Saturday, April 19, 2014

It's Literally a Cookbook

One day, not too long ago, I found myself in the unusual position of  being in my library, and not having anywhere that I had to hurry off to go.  I had time to browse the aisles, instead of just picking up my books from the hold shelf - something that I hadn't done in a long time.  And what to my wondering eyes should appear, but The Book Club Cookbook by Judy Gelman and Vicki Levy Krupp.  I checked it out, thinking that it couldn't possibly be what I hoped it was.  

Gelman and Krupp have compiled a book of recipes from best selling books.  Some of the recipes are for foods referenced in the books, some are recipes that Gelman and Krupp think the characters would make, and some are recipes given by the author or his or her family members.  Additionally, with each recipe, there is a summary of the book, and an interview with a book group that discussed the book.  The book groups usually mention what they served when the book was discussed, and how their meetings work. 

I had no idea that there were so many types of book groups!  Most of them have great ideas.  Some host formal dinners.  Some choose appropriate restaurants.  Some only read books set in other countries.  Some only read Pulitzer winners.  Some pick a book once a year that they think their husbands and partners would also want to read, and invite them.  Some (gasp!) actually have men in the groups, and are either couple groups, or just book groups where men are there too.

Before the night was through, I was online trying to order The Book Club Cookbook from Amazon.  Yes, it was a little old, but still, I wanted it.  Then it got even better!  The book that I checked out from my library was the first edition, from 2004.  Amazon had a new edition, from 2012, which included books that were released after the first edition was printed.  The Amazon review dated March 13, 2012 includes a complete list of all the recipes added to the new version, and all the recipes that were in the first edition, but were not included in the 2012 book.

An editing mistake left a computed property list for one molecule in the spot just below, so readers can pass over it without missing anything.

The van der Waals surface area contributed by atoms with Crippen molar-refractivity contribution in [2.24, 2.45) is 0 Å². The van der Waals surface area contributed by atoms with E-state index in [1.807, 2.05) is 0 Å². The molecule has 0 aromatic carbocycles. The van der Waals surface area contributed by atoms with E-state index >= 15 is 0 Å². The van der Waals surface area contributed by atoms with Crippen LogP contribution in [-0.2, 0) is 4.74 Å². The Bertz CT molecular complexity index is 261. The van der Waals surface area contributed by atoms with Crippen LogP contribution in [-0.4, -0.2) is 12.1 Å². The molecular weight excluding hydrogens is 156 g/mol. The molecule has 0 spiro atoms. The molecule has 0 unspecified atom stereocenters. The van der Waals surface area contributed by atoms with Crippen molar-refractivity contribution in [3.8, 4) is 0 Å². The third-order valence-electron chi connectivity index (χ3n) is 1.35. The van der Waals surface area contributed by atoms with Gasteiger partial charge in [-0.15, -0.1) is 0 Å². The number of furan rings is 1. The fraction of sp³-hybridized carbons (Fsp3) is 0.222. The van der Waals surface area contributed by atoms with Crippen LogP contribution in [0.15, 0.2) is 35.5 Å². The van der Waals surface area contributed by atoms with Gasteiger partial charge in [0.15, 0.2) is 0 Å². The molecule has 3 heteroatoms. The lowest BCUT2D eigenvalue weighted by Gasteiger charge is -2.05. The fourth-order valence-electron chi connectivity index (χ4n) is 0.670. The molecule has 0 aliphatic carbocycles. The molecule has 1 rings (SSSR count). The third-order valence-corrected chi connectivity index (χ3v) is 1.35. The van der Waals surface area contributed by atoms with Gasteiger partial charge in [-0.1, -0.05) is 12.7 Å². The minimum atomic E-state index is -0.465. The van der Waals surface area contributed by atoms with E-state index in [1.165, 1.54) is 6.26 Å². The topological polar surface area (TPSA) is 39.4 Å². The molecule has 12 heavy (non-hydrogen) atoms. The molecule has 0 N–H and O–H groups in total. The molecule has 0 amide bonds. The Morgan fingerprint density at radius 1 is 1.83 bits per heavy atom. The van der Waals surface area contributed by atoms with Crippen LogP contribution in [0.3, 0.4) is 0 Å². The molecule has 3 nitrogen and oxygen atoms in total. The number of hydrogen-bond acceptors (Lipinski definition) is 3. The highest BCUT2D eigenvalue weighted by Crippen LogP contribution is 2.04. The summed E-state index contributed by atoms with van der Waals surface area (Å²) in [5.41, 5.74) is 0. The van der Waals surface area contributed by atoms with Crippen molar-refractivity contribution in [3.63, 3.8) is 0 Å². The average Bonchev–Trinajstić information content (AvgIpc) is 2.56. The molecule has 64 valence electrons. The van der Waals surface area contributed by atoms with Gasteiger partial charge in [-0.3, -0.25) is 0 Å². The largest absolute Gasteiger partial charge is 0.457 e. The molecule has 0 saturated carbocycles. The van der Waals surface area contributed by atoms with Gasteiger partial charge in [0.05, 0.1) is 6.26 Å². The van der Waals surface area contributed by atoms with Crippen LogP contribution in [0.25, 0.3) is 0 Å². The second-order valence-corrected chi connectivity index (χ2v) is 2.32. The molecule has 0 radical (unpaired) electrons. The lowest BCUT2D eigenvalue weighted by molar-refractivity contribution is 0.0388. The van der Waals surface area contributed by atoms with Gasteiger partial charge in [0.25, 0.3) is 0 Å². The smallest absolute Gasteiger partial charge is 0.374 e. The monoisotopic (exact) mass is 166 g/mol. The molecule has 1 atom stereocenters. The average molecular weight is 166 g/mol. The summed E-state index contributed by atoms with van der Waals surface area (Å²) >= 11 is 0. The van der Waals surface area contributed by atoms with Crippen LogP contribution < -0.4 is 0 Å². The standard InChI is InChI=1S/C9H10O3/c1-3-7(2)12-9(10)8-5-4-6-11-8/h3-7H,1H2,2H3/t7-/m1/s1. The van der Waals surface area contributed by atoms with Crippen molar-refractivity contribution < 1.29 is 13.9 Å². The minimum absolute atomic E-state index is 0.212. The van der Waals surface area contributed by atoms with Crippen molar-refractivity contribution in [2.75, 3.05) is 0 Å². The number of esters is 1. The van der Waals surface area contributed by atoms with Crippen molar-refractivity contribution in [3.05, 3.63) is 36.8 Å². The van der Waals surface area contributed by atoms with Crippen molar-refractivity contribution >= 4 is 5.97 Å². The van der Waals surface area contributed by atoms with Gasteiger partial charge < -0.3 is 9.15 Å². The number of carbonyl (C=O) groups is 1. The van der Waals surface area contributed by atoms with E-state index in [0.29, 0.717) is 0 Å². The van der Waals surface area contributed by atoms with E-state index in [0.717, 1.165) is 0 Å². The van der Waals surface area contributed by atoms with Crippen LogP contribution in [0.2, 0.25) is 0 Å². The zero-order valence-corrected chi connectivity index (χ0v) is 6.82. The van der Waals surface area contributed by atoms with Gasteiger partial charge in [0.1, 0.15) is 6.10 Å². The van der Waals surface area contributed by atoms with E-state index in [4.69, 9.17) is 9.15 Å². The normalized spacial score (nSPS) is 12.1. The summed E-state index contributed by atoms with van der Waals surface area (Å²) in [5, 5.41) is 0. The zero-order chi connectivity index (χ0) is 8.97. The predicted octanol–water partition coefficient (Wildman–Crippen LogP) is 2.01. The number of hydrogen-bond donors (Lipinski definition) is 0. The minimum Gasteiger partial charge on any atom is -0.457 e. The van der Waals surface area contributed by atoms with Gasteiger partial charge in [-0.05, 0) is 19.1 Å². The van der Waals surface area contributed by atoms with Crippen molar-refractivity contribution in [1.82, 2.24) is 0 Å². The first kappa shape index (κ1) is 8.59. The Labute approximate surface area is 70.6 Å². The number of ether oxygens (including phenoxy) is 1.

Here are the recipes that are included in the 2012 cookbook, for books that The Typical Book Group has read:
There are a couple of books that I can think of where food was essential to the story.  For instance, I HATED the ending of The Dive From Clausen's Pier by Ann Packer so much that I toyed with the idea of writing a book consisting only of alternate endings that would have been better.  But, despite my strong feelings, I still remember Carrie baking cherry pie, and how much all of her friends clamoured for it.  Now I have the recipe for the pie, if not for a better ending.   In Empire Falls by Richard Russo, the brother, David, moves back to town, and has ideas about how to attract a more upscale clientele by offering "good, cheap, ethnic food" in the honest feeling diner.  Gelman and Krupp provide a recipe for shrimp flautas, which David created as a special. 

There are lots of other recipes tying in with books that I have reviewed here, including Cocoa-Cinnamon Babka from The Amazing Adventures of Kavalier & Clay by Michael Chabon, Mojitos and Mango, Jicama and Corn Salad from Love in the Time of Cholera by Gabriel Garcia Marquez, and Jennifer Egan's Oatmeal Fudge Refrigerator Cookies from Jennifer Egan, the author of A Visit from the Goon Squad.  All told, there are recipes from 100 books, in this 486 page collection.  And now, what's your excuse?  Go Get It And Read.

Still Reading:  American Woman by Susan Choi

Still Listening to:  The Marriage Plot by Jeffrey Eugenides

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